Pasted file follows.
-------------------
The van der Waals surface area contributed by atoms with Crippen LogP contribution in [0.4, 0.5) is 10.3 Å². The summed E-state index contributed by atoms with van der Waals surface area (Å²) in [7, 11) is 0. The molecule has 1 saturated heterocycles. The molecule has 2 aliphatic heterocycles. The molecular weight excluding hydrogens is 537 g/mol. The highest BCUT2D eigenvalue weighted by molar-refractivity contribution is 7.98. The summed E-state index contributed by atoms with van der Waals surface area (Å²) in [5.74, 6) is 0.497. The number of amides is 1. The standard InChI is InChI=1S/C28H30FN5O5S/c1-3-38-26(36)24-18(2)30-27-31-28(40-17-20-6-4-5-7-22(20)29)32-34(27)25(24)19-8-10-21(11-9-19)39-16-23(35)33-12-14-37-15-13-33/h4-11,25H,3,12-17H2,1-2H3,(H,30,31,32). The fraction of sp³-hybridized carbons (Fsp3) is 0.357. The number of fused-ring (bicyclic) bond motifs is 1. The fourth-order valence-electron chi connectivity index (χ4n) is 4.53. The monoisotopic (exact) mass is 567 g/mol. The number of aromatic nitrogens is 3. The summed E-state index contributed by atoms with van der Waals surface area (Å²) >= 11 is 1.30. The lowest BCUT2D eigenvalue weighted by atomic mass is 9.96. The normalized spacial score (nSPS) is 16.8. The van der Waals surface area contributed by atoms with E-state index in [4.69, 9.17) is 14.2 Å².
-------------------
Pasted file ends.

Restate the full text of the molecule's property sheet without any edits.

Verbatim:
The van der Waals surface area contributed by atoms with Crippen LogP contribution in [0.4, 0.5) is 10.3 Å². The summed E-state index contributed by atoms with van der Waals surface area (Å²) in [7, 11) is 0. The molecule has 1 saturated heterocycles. The molecule has 2 aliphatic heterocycles. The molecular weight excluding hydrogens is 537 g/mol. The highest BCUT2D eigenvalue weighted by molar-refractivity contribution is 7.98. The summed E-state index contributed by atoms with van der Waals surface area (Å²) in [5.74, 6) is 0.497. The number of amides is 1. The standard InChI is InChI=1S/C28H30FN5O5S/c1-3-38-26(36)24-18(2)30-27-31-28(40-17-20-6-4-5-7-22(20)29)32-34(27)25(24)19-8-10-21(11-9-19)39-16-23(35)33-12-14-37-15-13-33/h4-11,25H,3,12-17H2,1-2H3,(H,30,31,32). The fraction of sp³-hybridized carbons (Fsp3) is 0.357. The number of fused-ring (bicyclic) bond motifs is 1. The fourth-order valence-electron chi connectivity index (χ4n) is 4.53. The monoisotopic (exact) mass is 567 g/mol. The number of aromatic nitrogens is 3. The summed E-state index contributed by atoms with van der Waals surface area (Å²) >= 11 is 1.30. The lowest BCUT2D eigenvalue weighted by atomic mass is 9.96. The normalized spacial score (nSPS) is 16.8. The van der Waals surface area contributed by atoms with E-state index in [4.69, 9.17) is 14.2 Å².